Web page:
She spun away, snatching up her shirt to cover her own bareness, her foolish vulnerability. She yanked it on, face burning. heart slamming – but nowhere near as hard as she slammed the door on her way out.
She’d run down the stairs, her duffel bag banging along behind her, desperate to get away into the street where crowds of people passed, unconcerned, unaware of her humiliation, of her world spinning out of control. Nothing had changed for them.
But for Martha the world had just gone upside down.
She had spent the month she was in Charleston thinking about Julian, about their relationship, about whether he was “the one.” She’d taken things slow, unwilling to just jump into bed with him because he was gorgeous and charming and sexy and wanted to go to bed with her.
She’d seen her sister, Cristina, do far too much of that. Martha had always been determined she was going to be “sure” before she ever became intimate with a man.
Fat lot of good it had done her. She’d finally been sure and Julian had found someone else!
She couldn’t stay with him, obviously. In fact she couldn’t even bring herself to stay in New York. It might have ten million people in it, but it wasn’t big enough for both of them. She had to get out.
There were any number of places she could have gone – to her parents’ house on Long Island, to her brother Elias in Brooklyn, to her brother Peter in Hawaii, even to Cristina – though God knew she would never do that. The only person in her family she couldn’t run to was her twin brother, Lukas, because Lukas was always wandering around somewhere – New Zealand this time, she thought – but who knew, really. Everyone else would have taken her in. And Peter and Elias at least wouldn’t even have asked a million nosey questions.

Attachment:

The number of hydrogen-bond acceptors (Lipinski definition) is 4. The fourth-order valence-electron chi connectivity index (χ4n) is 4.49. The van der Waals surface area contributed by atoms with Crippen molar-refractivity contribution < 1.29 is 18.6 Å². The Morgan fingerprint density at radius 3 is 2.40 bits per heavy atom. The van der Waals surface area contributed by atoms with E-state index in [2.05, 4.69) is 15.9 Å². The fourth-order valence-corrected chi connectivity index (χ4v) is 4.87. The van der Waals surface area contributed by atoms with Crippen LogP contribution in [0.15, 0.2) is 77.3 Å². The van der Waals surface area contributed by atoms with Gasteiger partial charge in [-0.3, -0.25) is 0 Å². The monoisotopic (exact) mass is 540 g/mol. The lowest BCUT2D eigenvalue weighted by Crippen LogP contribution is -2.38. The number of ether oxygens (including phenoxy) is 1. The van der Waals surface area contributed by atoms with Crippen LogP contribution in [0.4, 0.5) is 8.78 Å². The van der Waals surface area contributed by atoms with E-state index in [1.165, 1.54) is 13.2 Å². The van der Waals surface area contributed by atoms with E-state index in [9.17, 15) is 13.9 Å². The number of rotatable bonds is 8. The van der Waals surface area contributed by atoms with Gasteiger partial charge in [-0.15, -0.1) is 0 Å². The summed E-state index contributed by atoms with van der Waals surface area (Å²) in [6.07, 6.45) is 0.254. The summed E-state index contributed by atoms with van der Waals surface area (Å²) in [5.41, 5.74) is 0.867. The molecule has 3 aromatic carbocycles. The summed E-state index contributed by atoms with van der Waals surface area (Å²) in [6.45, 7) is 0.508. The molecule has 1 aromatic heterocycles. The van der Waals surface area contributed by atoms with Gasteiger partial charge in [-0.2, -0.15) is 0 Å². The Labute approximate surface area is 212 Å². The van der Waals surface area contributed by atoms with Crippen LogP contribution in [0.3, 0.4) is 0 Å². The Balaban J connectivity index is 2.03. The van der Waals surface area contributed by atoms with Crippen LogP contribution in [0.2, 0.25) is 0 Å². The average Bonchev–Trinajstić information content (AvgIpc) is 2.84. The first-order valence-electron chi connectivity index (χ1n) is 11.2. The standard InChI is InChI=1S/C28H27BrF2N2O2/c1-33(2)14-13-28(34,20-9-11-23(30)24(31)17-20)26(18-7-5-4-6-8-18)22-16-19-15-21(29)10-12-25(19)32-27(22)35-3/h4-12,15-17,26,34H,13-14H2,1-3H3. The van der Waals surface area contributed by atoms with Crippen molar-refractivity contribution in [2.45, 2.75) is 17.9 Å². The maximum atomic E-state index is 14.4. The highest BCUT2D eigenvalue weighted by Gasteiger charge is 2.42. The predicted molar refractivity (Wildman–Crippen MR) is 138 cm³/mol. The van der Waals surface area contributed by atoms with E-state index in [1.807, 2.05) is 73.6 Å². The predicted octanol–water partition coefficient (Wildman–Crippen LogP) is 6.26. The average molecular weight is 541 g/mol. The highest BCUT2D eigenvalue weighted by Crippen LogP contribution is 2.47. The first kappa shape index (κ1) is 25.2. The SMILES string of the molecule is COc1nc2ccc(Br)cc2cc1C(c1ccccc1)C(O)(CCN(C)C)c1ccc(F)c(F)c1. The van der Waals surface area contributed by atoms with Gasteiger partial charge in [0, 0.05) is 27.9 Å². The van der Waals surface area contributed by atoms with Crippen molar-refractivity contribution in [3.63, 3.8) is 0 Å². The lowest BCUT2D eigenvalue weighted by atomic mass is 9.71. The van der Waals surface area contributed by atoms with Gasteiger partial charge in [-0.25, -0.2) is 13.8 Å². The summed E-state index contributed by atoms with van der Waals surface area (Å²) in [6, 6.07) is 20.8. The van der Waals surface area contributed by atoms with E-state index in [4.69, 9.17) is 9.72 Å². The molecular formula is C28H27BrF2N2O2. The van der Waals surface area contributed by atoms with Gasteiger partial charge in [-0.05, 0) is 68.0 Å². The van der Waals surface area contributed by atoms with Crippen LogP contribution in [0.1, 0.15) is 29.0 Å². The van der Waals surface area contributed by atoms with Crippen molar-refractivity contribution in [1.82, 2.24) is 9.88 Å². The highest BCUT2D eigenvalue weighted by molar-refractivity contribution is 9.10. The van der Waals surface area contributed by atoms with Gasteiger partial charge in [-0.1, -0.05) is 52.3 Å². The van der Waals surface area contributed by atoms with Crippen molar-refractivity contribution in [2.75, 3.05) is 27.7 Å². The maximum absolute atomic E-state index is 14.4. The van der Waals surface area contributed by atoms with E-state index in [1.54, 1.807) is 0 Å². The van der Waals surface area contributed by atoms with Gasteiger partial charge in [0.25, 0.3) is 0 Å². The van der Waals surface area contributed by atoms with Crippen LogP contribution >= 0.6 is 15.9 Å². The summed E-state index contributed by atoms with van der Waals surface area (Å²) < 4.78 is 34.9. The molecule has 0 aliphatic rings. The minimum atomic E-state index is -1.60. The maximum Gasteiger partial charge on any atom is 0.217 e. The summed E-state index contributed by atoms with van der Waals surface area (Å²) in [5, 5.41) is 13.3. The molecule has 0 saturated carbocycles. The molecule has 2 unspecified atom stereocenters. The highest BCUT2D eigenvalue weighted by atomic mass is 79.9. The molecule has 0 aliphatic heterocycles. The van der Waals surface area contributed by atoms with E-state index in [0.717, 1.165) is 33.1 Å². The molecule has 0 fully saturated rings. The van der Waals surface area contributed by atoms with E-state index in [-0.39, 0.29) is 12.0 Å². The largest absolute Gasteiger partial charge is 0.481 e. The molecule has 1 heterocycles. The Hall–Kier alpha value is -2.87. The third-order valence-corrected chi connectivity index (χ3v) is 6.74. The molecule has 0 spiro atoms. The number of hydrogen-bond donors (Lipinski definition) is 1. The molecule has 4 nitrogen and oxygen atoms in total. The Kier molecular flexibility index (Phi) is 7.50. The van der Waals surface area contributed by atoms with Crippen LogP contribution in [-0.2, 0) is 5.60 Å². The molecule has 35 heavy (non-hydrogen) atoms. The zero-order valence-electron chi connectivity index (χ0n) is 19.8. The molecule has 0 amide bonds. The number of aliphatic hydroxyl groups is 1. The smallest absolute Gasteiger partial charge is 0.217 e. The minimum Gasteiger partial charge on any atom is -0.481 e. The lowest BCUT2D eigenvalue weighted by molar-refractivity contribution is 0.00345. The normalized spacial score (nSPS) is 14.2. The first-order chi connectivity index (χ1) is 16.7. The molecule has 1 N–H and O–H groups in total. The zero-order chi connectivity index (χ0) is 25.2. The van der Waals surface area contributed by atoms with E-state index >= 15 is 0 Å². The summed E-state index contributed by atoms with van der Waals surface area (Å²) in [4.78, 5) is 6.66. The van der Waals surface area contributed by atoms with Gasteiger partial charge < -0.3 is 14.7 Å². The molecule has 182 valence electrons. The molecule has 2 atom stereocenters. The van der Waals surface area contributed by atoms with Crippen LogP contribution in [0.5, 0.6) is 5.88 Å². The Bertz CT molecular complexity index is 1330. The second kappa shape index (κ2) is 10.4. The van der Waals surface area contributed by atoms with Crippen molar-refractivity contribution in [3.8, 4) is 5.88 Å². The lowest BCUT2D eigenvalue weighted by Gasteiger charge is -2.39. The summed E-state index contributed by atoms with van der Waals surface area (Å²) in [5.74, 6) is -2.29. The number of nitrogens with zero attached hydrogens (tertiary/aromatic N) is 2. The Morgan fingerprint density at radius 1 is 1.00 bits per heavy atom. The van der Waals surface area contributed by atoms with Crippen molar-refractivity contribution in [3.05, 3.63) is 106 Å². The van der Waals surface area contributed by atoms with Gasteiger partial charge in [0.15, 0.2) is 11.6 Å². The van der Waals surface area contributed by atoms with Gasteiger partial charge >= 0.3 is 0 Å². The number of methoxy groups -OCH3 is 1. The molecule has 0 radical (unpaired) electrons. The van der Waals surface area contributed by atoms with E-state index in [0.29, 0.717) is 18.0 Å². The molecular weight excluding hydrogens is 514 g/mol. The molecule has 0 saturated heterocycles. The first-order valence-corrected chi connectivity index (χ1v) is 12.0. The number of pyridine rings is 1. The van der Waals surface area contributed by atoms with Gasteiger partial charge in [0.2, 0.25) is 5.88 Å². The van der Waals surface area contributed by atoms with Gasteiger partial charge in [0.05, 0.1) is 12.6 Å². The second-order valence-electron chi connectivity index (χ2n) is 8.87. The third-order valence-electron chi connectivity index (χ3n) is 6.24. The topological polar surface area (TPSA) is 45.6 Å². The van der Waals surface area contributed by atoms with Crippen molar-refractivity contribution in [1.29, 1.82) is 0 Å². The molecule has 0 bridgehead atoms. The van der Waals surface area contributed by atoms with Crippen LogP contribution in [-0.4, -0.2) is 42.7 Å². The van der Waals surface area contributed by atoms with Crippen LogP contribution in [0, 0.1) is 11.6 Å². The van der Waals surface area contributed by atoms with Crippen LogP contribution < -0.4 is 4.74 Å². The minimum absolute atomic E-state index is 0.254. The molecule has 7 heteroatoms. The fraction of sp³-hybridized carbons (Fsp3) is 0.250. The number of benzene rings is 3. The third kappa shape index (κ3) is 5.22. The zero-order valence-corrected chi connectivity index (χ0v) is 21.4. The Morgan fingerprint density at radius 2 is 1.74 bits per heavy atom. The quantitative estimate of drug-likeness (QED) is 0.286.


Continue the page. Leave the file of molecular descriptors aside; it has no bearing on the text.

But she couldn’t do it.
She didn’t want to see any of them, didn’t want to witness their sympathy or even their silent commiseration. She just wanted to get away.
And so she’d come to Santorini.
It wasn’t running away from home.
Her parents had been born here. So had her grandparents. And even though all of her own family – and most of the extended family – were long gone to seek their fortunes in the far corners of the world, they all held Santorini in their hearts. The ancestral house was still here.
In the most fundamental sense of the word, Santorini was home.
Some of her earliest and definitely best memories were of times spent in their house high on a Santorini hillside overlooking the deep Aegean sea. Her parents had moved them from the city to Long Island and back half a dozen times while Martha had been growing up.
No place had ever become the home Santorini was.
She loved it. The minute she’d stepped onto the hot pavement and looked up at the rows of whitewashed houses climbing the hills, she’d known things would get better.
She could breathe here. She could be herself here. She could start again.